"Risk cannot be destroyed, only transformed" has long been a mantra repeated with devotion at Newfound. But sometimes we feel a bit like the monks in Monty Python and The Holy Grail: the message is best solidified with a good thwack afterwards.
For trend-following strategies (at least, on average), March was a meaningful thwack as tail risk for the strategy was realized. Ex-ante, we would not expect trend strategies to do well in two back-to-back sudden reversals (falling 30% from all-time highs within a month and then rapidly rebounding). That does not make the result any more palatable, though.
This week, Nathan asks the question, "can we measure the cost of hedging this tail risk?" Specifically, he compares a trend-following strategy to an option-based strategy designed to specifically hedge the whipsaw risks of the trend strategy. In doing so, he can better quantify the cost of that hedge over time as well as isolate the tail risks of the trend strategy when the hedge is not applied. (PDF)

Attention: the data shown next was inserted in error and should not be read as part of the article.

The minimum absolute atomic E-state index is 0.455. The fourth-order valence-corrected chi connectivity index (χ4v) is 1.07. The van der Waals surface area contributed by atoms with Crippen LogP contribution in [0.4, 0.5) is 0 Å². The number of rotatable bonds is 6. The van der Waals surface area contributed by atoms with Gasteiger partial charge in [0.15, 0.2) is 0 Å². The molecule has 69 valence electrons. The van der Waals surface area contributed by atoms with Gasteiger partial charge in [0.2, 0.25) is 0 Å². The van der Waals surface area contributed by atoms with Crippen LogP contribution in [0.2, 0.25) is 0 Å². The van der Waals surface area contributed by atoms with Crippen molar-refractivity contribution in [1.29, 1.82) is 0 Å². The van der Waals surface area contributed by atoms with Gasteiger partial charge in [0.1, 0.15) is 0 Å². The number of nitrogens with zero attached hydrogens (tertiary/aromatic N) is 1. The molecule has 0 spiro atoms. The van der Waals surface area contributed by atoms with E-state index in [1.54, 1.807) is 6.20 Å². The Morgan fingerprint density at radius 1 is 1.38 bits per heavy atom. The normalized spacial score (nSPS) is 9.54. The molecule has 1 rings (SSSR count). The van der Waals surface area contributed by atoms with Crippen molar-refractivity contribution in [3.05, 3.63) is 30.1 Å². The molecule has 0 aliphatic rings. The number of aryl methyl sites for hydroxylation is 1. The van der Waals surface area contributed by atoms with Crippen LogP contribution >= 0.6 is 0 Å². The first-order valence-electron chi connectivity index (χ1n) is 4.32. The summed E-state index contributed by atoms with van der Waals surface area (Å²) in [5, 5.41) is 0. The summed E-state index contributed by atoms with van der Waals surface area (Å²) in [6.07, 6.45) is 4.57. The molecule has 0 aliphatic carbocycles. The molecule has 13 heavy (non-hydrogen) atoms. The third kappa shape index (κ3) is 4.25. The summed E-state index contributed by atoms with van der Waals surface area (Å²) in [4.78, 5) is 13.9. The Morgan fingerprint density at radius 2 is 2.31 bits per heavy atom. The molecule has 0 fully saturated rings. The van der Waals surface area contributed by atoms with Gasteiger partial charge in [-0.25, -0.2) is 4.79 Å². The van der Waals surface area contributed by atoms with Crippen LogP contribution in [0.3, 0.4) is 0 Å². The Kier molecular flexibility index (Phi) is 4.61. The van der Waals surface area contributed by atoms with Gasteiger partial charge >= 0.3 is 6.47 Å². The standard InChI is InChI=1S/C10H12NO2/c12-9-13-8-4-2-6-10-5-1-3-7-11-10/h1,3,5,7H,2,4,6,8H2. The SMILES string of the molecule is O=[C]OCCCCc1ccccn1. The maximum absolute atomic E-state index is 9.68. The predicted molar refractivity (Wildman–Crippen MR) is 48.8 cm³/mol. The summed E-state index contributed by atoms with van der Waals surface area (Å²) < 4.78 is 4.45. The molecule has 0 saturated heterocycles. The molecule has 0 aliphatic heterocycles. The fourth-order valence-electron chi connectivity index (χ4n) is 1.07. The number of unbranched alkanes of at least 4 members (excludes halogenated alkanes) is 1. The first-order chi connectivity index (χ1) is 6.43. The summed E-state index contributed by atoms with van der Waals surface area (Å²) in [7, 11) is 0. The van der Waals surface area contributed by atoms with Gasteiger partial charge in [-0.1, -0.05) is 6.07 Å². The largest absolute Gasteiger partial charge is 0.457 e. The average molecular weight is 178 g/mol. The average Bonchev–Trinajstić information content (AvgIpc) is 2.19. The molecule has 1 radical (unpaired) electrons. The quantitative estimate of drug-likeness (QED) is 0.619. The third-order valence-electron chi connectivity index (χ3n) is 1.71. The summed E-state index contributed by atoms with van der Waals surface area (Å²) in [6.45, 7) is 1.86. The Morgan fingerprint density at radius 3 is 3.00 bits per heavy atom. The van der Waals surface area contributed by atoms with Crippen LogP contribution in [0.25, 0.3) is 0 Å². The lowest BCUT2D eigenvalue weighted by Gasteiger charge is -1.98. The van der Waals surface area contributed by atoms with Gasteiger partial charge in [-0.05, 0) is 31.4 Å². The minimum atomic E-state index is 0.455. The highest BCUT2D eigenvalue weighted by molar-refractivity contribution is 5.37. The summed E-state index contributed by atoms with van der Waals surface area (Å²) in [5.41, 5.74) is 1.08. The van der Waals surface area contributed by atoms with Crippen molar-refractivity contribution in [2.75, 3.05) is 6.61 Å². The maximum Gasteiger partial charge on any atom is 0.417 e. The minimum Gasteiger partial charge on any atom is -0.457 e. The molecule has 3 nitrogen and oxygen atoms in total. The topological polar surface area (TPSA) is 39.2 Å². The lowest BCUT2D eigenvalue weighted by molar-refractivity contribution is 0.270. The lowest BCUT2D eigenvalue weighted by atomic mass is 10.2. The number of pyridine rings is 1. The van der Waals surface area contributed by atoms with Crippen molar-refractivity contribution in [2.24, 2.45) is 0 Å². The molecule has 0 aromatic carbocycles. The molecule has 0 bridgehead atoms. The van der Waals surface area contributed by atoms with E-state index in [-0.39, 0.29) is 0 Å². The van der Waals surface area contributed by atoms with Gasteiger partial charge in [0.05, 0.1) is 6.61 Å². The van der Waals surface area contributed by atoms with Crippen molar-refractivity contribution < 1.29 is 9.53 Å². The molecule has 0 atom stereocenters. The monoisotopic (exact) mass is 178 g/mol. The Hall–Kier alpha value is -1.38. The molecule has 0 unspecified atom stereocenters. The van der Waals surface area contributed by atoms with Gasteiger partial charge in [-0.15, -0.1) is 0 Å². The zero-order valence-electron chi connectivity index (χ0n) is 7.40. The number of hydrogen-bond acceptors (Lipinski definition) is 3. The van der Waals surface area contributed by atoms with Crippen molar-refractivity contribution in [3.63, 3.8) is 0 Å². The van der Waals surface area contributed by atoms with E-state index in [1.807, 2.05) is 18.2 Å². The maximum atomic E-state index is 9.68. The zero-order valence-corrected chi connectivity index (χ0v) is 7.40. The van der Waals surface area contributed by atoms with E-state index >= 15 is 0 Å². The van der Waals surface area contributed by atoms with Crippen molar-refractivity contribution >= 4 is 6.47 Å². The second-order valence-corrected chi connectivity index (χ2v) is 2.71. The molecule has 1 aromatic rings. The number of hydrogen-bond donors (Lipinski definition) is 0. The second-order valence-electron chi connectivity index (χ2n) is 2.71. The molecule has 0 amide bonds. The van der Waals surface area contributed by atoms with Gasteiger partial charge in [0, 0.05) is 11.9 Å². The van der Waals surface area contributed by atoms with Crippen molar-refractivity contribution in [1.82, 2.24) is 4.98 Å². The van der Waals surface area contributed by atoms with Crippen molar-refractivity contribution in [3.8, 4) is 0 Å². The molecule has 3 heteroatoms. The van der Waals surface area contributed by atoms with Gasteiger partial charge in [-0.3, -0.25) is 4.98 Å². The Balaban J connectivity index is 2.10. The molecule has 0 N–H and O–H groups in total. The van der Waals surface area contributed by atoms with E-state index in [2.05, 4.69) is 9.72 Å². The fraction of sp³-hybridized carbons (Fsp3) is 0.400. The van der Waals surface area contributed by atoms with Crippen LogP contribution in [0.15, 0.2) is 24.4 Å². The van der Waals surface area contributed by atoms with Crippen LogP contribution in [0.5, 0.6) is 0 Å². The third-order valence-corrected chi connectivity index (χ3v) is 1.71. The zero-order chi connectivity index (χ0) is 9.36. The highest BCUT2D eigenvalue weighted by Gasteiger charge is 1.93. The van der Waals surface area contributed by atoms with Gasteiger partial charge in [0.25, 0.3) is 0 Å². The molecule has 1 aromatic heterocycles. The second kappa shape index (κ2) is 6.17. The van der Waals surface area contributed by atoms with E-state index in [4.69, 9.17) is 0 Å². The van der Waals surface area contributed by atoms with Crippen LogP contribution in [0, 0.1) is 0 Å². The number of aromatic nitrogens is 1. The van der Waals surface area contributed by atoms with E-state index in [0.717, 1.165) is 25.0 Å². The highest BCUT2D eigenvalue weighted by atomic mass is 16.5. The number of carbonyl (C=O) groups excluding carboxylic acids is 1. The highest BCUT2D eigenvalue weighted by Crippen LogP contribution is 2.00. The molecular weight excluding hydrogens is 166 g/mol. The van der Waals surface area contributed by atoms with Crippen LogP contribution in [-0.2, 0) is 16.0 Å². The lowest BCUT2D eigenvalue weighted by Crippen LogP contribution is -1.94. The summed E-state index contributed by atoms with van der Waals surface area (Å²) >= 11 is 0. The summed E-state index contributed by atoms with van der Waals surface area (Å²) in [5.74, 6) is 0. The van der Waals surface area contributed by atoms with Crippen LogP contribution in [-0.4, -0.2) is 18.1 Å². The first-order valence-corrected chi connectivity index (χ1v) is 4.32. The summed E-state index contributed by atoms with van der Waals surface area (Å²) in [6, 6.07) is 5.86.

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What We're Reading
→ TREND REVERSION: "Financial markets across all asset classes are known to exhibit trends, which have been exploited by traders for decades. However, a closer look at the data reveals that those trends tend to revert when they become too strong. [...] We find that trends tend to revert before they become statistically significant. Our key observation is that tomorrow’s expected return follows a cubic polynomial of to-day’s trend strength." Trend, Reversion, and Critical Phenomena in Financial Markets